Just like there are different microorganisms that cause most infections and diseases, they’re also the cause of different kinds of sexually transmitted diseases and infections, including bacterial STDs. Here’s a breakdown of what bacterial STDs are and which STDs are bacterial.
What is a bacterial STD?
Most STDs fall into one of three categories: bacterial, viral or parasitic. STDs fall into one of these three categories based on what the cause of the infection or disease is: bacteria, a virus or a parasite. Bacterial infections include strep and staph infections, as well as STDs like gonorrhea and chlamydia. Viral infections include the common flu and cold, as well as sexually transmitted infections like herpes and HIV. Parasitic infections include malaria and pinworms, as well as STDs like trichomoniasis or pubic lice.
Which STDs are bacterial?
There are three common bacterial STDs.
Gonorrhea is a bacterial infection and one of the most common STDs in the US. The CDC estimates that there are more than 800,000 new cases of gonorrhea annually. Gonorrhea is commonly spread through different kinds of sexual activity, including vaginal, anal and oral sex. As a result, gonorrhea can infect the vagina, penis, throat, mouth, and even eyes.
The bacteria that causes gonorrhea is transmitted through sexual fluids, including semen, pre-cum and vaginal fluids. While practicing safer sex can reduce your risk of transmission or exposure to gonorrhea, the best way to prevent contracting or passing the infection to someone else is to know your status and that of your partner or partners.
Like many STDs, gonorrhea is commonly asymptomatic, meaning you or a partner might not experience any gonorrhea symptoms related to the infection, but that doesn’t mean the infection isn’t present and can’t be passed to others. Getting tested is the only way of knowing for sure.
Chlamydia is another extremely common STD in the US. The CDC estimates that nearly 3 million Americans, typically between the ages of 14 and 24, contract the infection every year. Like gonorrhea, chlamydia is spread through different kinds of sexual activity, including vaginal, anal and oral sex, because the bacteria that causes the infection is passed through sexual fluids. Again, like gonorrhea, chlamydia symptoms can be mild or nonexistent, so the only way to know for sure if you or your partner has it is to get tested.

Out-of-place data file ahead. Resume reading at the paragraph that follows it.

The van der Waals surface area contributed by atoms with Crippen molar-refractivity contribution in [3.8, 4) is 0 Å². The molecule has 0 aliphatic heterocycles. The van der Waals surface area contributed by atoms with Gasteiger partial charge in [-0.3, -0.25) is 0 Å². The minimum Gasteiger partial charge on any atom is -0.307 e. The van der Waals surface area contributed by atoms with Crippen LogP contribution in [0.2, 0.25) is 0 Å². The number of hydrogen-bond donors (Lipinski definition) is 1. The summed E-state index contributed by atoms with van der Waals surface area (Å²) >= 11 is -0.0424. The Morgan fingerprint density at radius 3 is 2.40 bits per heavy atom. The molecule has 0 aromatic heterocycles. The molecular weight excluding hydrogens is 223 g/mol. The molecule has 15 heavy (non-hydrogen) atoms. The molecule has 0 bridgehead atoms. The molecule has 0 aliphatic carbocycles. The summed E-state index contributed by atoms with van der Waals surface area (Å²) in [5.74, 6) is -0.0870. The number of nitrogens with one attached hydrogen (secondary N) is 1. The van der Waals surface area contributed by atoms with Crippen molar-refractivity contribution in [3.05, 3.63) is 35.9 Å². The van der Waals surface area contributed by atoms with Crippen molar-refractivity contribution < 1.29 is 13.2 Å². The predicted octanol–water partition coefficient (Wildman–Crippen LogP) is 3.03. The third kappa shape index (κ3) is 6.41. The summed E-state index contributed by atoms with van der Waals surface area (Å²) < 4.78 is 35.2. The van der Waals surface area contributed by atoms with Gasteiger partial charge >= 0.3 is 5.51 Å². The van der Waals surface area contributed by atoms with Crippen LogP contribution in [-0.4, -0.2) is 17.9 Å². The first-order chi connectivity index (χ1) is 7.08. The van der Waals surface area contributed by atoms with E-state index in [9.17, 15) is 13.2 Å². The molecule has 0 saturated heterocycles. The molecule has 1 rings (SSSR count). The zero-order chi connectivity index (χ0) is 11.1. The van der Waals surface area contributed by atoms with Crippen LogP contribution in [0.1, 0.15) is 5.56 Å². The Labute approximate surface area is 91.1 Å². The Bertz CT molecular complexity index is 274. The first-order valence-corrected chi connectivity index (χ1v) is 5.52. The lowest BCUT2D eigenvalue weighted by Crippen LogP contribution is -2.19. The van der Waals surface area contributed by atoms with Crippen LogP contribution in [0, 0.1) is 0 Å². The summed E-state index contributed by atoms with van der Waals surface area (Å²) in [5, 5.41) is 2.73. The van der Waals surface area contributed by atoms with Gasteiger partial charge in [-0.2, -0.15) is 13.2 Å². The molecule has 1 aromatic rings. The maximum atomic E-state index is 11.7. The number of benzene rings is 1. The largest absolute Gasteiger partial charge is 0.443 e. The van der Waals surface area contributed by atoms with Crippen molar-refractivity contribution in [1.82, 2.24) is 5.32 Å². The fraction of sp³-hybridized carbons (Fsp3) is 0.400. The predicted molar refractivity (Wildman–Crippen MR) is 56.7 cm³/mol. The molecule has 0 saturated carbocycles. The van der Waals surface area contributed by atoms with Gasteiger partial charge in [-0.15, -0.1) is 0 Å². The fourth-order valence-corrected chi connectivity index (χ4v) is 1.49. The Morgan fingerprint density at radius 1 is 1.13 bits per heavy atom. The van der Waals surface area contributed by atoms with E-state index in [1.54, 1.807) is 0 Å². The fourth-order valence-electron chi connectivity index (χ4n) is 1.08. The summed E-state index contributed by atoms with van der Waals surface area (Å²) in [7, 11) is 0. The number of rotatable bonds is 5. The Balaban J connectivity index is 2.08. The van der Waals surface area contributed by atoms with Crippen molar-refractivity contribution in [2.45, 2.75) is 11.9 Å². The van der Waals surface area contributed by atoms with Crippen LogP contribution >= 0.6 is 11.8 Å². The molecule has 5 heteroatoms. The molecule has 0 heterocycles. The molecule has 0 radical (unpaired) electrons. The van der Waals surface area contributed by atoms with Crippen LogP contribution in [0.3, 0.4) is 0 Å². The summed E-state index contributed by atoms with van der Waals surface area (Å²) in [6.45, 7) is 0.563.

Syphilis is a bacterial infection caused by the bacterium Treponema pallidum. While at one point syphilis infections were so low that eradication of the disease was thought to be possible, infections have been on the rise since 2000. In 2015, there were 74,000 new cases of syphilis reported in the US. That’s a dramatic rise from 6,000 cases in 2000.
Syphilis can be passed through unprotected vaginal, anal and oral sex. It is spread from sexual skin-to-skin contact when your vulva, vagina, penis, anus or mouth touches someone’s syphilis sores. Though safer sex practices can help reduce the risk of transmission, prophylactics do not always cover these sores, and people who have sores often can’t see or notice them, so they might not even know they have any kind of infection. Don’t wait until syphilis symptoms occur! Syphilis can cause serious health issues if it’s left untreated, so it’s important to get tested frequently and treated if necessary.
The good news about bacterial STDs
Fortunately, bacterial STDs can easily be treated with antibiotics. However, in order to get treated, you need to get tested. When it comes to bacterial STDs, you can get tested for each STD individually or order a test that covers multiple STDs at once. For instance, chlamydia and gonorrohea can be ordered as a twin panel test, or order a 10 panel that covers all of the most common STDs. These types of testing options are not only convenient and cost effective, they also help you understand whether you need to treatment and which treatment options are right for you.
With bacterial STDs, there’s no reason to prolong getting tested, because you’re only prolonging your time spent waiting for treatment. Even if you aren’t experiencing symptoms, these infections can be harmful to you and anyone you pass them to, so it’s important to get tested regularly.